April #22 : Living Will - by Shelley Nohowel

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Table of Contents

Andrew Sullivan, True Believer

The Cheshire Chat

The Price May Not Be Right

Aisle Fly Away

Consider It Dunn

Heart Strings

Living Will

Lost and Found

Mother Earth

Quilting Be

The Celestine Nonprofit

Beyond Belief

Come One, Come All

Enter Soul Mate

A Wing and a Prayer

Spirituality



Most Popular Lessons

The HIV Life Cycle

Shingles

Herpes Simplex Virus

Syphilis & Neurosyphilis

Treatments for Opportunistic Infections (OIs)

What is AIDS & HIV?

Hepatitis & HIV


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April 1997

Living Will

by Shelley Nohowel

Linda Loughin finds life after death

Upstairs and down, the Loughin household exhibits all the happy chaos of a scene straight out of Roseanne. Quirky kids, tight budgets and big dreams of getting out of a rented "twin" in Southwest Philadelphia and into a kinder, gentler place. Chas, the cat, is sleeping in a chair that has become the dining-room scratching post. Son Nathan has hung yesterday's jeans smack in the middle of the big street-front window. The family dog, Zephyr, nuzzles me playfully as I sit down to listen to Linda Loughin's story. Beginning with death and coming around to life, it is anything but ordinary.

"The moment I learned I had HIV, I stopped dreaming," says 33-year-old Loughin, who was diagnosed in 1987. The mother of two children, she was hooked on heroin and in a physically abusive relationship with her second husband, a cocaine addict. "I was terrified of AIDS and decided I'd rather die high."

Tracing countless attempts at recovery and frustrating relapses during the following five years, Loughin says, "It got to be real old. I'd hit every bottom I could hit. Dealing, stealing, even prostitution. I was facing charges that could land me 48 years in prison." Scariest of all, Loughin recalls, was ultimately realizing she wasn't dying.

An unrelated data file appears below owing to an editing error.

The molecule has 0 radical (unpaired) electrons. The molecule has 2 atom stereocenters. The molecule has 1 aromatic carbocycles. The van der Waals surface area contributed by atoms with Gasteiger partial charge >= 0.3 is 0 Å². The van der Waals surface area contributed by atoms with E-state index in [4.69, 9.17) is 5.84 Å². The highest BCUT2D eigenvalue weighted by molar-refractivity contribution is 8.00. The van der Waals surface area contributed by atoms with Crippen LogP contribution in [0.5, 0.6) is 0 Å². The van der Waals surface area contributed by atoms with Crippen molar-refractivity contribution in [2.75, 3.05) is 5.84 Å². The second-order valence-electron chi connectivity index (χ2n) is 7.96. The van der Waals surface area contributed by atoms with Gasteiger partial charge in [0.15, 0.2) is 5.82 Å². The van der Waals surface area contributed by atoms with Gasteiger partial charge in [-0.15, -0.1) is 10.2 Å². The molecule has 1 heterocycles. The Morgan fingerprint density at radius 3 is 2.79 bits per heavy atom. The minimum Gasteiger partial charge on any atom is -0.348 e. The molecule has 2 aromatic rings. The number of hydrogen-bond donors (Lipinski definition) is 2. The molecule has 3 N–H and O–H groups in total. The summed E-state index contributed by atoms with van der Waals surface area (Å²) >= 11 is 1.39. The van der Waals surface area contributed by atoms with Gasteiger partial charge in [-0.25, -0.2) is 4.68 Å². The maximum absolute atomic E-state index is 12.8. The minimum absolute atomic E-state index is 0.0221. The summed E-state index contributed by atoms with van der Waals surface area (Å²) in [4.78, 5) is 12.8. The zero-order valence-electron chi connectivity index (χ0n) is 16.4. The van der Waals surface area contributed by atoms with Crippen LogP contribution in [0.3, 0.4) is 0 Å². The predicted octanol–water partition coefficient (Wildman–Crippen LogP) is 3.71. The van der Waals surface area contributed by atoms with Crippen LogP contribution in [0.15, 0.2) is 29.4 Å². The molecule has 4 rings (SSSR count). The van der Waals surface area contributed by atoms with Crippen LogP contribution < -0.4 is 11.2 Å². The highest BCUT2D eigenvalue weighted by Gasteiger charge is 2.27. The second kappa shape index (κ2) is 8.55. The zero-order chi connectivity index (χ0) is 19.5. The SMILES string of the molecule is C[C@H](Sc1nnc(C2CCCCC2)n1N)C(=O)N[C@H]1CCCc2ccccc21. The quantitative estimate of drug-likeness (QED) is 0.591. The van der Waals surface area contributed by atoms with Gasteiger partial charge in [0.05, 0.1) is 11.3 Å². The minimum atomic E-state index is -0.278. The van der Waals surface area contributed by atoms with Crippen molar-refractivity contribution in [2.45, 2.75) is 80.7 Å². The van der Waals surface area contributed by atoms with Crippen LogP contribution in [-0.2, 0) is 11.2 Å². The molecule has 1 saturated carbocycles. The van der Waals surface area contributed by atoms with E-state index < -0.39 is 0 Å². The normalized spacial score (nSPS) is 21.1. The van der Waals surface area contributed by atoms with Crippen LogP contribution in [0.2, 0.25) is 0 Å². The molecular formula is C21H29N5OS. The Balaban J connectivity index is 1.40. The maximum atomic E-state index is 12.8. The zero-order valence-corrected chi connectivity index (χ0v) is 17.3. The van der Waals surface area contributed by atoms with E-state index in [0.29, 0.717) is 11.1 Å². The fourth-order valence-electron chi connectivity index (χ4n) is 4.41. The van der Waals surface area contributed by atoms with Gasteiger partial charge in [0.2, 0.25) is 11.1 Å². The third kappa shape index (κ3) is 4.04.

"I'd planned my funeral, made out my will, made provisions for my children. But I was still healthy. It occurred to me that I might live, and then: 'Shit, what am I going to do now? How do I unprepare to die?'" During more than a month in rehab, another several months in a halfway house and two years without her children, Loughin came to terms with having a future. Beginning again meant allowing herself to dream. "But only short, small dreams," she says. "It took me a long time to be OK with death. I wasn't sure how to be OK with life."

Since 1993, Loughin has taken hold of the hope that, in her lifetime, she may see AIDS become a chronic and manageable disease. She spends her days "living, working and volunteering HIV" as a peer counselor for Family Community Service of Delaware County, and as a pre- and post-test counselor, lecturer, educator and board member for Delaware County AIDS Network. Says Loughin, "When you're an uninfected social worker, you simply can't say to someone, 'I can relate to what you're going through.'" She works part-time for her third husband, soul mate and best friend, Jack, who owns a cleaning and maintenance company. She's a good mother. She's taking college courses. "I have to believe that if I do the footwork, God is going to carry me through the rest."

Among the myriad inspirational messages tacked to the walls of Loughin's home, her favorite is, "The only difference between stumbling blocks and stepping stones is the way we use them." Slowly, Loughin is allowing her dreams to get a bit bigger. "I hope maybe someday we'll own a horse farm. We'll listen to crickets at night instead of fire engines. We'll have grandchildren." She's spent her entire adult life learning there's no quick fix, and continues to work through the grief, the guilt and several lifetimes of tough love.

Loughin's first and second husbands died from drug overdoses within two weeks of each other last summer. "I got through that. I was there for my kids. Today I'm happy. I'm healthy. I've made my apologies to my son and daughter, and I know they're proud of me. Jack and I laugh all the time. If I never had another friend it wouldn't matter. You know, death isn't certain, and I'm not giving up before the miracle happens."

As Loughin heads for the kitchen to bake cupcakes for daughter Lisa's class party tomorrow, she leaves me with a rather pleasant irony: "I think HIV has made me the best I've ever been."




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